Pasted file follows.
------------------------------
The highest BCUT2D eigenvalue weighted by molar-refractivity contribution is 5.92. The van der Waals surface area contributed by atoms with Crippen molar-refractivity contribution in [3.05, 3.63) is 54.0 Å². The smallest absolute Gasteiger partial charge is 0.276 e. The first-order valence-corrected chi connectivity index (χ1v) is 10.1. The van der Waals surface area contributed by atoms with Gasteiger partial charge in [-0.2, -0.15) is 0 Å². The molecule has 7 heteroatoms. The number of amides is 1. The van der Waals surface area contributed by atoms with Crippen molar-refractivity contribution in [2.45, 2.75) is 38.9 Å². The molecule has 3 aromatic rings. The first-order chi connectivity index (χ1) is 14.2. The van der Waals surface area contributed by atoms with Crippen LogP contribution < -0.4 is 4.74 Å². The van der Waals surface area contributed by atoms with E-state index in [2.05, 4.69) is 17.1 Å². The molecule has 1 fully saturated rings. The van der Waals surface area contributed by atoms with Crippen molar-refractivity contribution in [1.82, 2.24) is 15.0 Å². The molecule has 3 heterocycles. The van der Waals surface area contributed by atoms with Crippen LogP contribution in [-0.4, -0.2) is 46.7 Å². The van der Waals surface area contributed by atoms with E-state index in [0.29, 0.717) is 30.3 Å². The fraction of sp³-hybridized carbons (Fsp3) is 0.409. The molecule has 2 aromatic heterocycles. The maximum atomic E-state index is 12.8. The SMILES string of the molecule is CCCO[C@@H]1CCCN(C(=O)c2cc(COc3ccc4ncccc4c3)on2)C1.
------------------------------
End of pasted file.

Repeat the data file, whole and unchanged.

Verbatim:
The highest BCUT2D eigenvalue weighted by molar-refractivity contribution is 5.92. The van der Waals surface area contributed by atoms with Crippen molar-refractivity contribution in [3.05, 3.63) is 54.0 Å². The smallest absolute Gasteiger partial charge is 0.276 e. The first-order valence-corrected chi connectivity index (χ1v) is 10.1. The van der Waals surface area contributed by atoms with Gasteiger partial charge in [-0.2, -0.15) is 0 Å². The molecule has 7 heteroatoms. The number of amides is 1. The van der Waals surface area contributed by atoms with Crippen molar-refractivity contribution in [2.45, 2.75) is 38.9 Å². The molecule has 3 aromatic rings. The first-order chi connectivity index (χ1) is 14.2. The van der Waals surface area contributed by atoms with Crippen LogP contribution < -0.4 is 4.74 Å². The van der Waals surface area contributed by atoms with E-state index in [2.05, 4.69) is 17.1 Å². The molecule has 1 fully saturated rings. The van der Waals surface area contributed by atoms with Crippen molar-refractivity contribution in [1.82, 2.24) is 15.0 Å². The molecule has 3 heterocycles. The van der Waals surface area contributed by atoms with Crippen LogP contribution in [-0.4, -0.2) is 46.7 Å². The van der Waals surface area contributed by atoms with E-state index in [0.29, 0.717) is 30.3 Å². The fraction of sp³-hybridized carbons (Fsp3) is 0.409. The molecule has 2 aromatic heterocycles. The maximum atomic E-state index is 12.8. The SMILES string of the molecule is CCCO[C@@H]1CCCN(C(=O)c2cc(COc3ccc4ncccc4c3)on2)C1.